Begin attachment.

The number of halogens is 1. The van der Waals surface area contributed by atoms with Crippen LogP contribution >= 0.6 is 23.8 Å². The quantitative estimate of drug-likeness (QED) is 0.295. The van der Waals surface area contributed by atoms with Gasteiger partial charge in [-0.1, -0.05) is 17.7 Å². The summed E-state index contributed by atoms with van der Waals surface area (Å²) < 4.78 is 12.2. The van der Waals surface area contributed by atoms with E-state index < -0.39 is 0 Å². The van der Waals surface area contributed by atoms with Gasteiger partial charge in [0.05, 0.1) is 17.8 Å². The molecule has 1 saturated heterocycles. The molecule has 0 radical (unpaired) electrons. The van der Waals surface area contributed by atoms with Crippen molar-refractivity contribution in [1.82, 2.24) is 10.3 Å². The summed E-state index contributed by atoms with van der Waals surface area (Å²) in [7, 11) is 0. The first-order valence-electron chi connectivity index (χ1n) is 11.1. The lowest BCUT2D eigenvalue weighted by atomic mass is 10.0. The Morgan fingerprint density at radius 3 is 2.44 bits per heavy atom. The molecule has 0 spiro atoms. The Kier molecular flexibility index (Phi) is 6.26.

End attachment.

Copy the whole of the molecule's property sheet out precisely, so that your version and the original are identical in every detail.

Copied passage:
The number of halogens is 1. The van der Waals surface area contributed by atoms with Crippen LogP contribution >= 0.6 is 23.8 Å². The quantitative estimate of drug-likeness (QED) is 0.295. The van der Waals surface area contributed by atoms with Gasteiger partial charge in [-0.1, -0.05) is 17.7 Å². The summed E-state index contributed by atoms with van der Waals surface area (Å²) < 4.78 is 12.2. The van der Waals surface area contributed by atoms with E-state index < -0.39 is 0 Å². The van der Waals surface area contributed by atoms with Gasteiger partial charge in [0.05, 0.1) is 17.8 Å². The molecule has 1 saturated heterocycles. The molecule has 0 radical (unpaired) electrons. The van der Waals surface area contributed by atoms with Crippen molar-refractivity contribution in [1.82, 2.24) is 10.3 Å². The summed E-state index contributed by atoms with van der Waals surface area (Å²) in [7, 11) is 0. The first-order valence-electron chi connectivity index (χ1n) is 11.1. The lowest BCUT2D eigenvalue weighted by atomic mass is 10.0. The Morgan fingerprint density at radius 3 is 2.44 bits per heavy atom. The molecule has 0 spiro atoms. The Kier molecular flexibility index (Phi) is 6.26.